Jimmie Johnson battled food poisoning, but still made it to IndyCar Content Day Thursday in Indianapolis. (IndyCar Photo)
Jimmie Johnson battled food poisoning, but still made it to IndyCar Content Day Thursday in Indianapolis. (IndyCar Photo)

Johnson Battles Food Poisoning During Content Day

Johnson has been surprised just how different IndyCar is from driving a NASCAR stock car.

“I would say the intensity, and the intensity is not only what the car demands, but also the layers with the engineers that come with that,” Johnson explained. “We want more data on the NASCAR vehicles, but we’re just not allowed to with the way the rules work, and I didn’t realize how that simplified things in some ways.

“From a homework standpoint, a weekly to daily check-in standpoint, pre- and post-race — pre- and post-test, I haven’t done a race yet, I’ve been really surprised how much time is required. It’s a lot more work than what I experienced on a weekly basis in the NASCAR side of things.

“Then the intensity of driving that car. It’s a monster. That’s the best way I can put it. There’s so much power, so much downforce, so much grip. It’s wild to drive.”

Johnson believes he has two of the best teachers helping him in the adjustment including six-time NTT IndyCar Series champion and 2008 Indianapolis 500 winner Scott Dixon along with four-time IndyCar Series champion and three-time Indianapolis 500 Dario Franchitti at Chip Ganassi Racing.

“I am so thankful for Dario and for Scott Dixon,” Johnson said. “Those two have – especially Dario and just how thorough he is, the notes that he took from when he was driving, his role that he has now and how involved and focused he is on still collecting notes and passing that information along has been so helpful.

“I’m really thankful to have those two in my corner and really helping me kind of get things going.”

Among the differences in the car that Johnson finds intriguing is getting the tires up to peak temperature to get the utmost speed and grip from the car. Also, the incredible amount of G forces he experiences in the Indy car are significantly more than what he expected.

“I thought that I’ve experienced some G-forces and would be able to really know where the edge of the vehicle’s grip is based on racing at Bristol or Dover where I thought there were a lot of G-forces, and I couldn’t be further from correct in those instances,” Johnson admitted. “I’m recalibrating my senses right now to understand how fast the car can stop. I’m doing a decent job of getting it stopped, but I’m actually over-slowing the car. I’m just missing the sensitivity in knowing how much the car naturally slows down on its own.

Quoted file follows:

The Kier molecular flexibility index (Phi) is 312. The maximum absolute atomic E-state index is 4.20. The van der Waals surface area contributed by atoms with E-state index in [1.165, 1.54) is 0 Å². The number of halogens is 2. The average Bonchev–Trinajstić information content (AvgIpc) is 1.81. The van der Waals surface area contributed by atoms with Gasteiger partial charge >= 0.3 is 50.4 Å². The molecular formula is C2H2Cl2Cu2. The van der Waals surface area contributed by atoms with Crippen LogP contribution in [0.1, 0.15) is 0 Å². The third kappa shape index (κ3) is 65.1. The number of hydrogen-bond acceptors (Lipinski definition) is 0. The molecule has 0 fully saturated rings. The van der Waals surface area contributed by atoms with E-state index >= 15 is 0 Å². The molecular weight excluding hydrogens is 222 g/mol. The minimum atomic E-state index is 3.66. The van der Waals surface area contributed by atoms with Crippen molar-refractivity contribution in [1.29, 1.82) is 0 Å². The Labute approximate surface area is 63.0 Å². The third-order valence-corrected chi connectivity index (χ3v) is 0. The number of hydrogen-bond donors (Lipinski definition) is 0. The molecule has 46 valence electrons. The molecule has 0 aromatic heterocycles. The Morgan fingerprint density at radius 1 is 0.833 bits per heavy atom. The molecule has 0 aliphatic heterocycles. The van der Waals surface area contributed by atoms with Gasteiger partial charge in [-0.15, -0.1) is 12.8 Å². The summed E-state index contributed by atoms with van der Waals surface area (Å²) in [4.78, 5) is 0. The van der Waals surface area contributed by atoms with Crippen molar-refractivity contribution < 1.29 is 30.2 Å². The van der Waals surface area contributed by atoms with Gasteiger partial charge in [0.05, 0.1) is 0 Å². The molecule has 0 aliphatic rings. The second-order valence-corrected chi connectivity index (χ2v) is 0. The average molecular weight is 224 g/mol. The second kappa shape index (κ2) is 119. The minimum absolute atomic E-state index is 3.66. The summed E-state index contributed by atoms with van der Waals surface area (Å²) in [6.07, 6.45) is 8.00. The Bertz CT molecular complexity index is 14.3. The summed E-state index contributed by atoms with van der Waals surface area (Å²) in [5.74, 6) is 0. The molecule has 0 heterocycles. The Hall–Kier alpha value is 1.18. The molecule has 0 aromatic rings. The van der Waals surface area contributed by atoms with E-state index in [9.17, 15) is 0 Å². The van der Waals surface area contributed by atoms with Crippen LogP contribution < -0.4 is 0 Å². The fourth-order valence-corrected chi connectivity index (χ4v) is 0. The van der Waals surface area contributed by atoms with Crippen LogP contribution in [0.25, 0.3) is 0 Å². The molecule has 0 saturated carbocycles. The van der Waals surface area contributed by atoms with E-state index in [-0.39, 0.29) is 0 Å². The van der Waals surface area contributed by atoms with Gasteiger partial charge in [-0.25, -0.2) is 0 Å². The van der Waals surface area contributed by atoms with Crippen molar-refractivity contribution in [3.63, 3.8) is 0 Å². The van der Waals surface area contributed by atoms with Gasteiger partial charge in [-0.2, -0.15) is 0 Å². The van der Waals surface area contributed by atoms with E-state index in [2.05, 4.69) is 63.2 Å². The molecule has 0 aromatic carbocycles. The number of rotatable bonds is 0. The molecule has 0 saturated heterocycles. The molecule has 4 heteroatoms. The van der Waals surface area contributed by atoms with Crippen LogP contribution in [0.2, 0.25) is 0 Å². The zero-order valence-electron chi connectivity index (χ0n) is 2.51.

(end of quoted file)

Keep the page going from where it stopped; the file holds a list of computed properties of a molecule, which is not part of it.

“There’s a few things that I’m still trying to sort out. Then you get into the lateral G-forces that are in the car. I’m used to slipping and sliding cars around all the time and thought that I would be able to handle one of these pretty easily or it might be easier with all the downforce.

“When we get in these high downforce, high lateral-G corners, I’m way shy of the potential of the car, and I thought that my brave nature and willingness to commit would be easy to get to the limit, and I have not. So those are two big eye openers for me.”

Johnson is arguably one of the greatest, if not the greatest, NASCAR driver of all-time. He won 83 races and a record-tying seven championships in an era that was stacked with talent. But in an Indy car, he believes he is only at 60 percent of the performance he needs to be competitive.

“I can say that the last 10 or 15 percent is going to be the hardest,” he said. “I’ve made some great strides. I’m going in the right direction. I’m within a second of my treatments now, which has really been my goal out of the box was to try to be within a second of them.

“But that last little bit, that’s what the elite guys are so good at and chase their whole career. I don’t know if I’ll get to 100 percent with the number of years that I have to give this a try, but there’s still so many things I haven’t even experienced yet. I’ve never been on a red tire. I’ve just recently had a chance to drive a street circuit tire and understand how much more grip it has versus a traditional road course tire.

“When you look at the street course tracks, I won’t even be able to drive on one until the practice, the opening practice session that we have prior to qualifying.

“I feel like my best chance, though, with all that being said, is later in the year when we get to Laguna Seca. I’ve been able to test there twice. I will have a large part of a season under my belt, and I think that’s probably, looking forward, a track that I should be in there racing with the guys.

“Or I hope to be.”

Just stay away from the fish.

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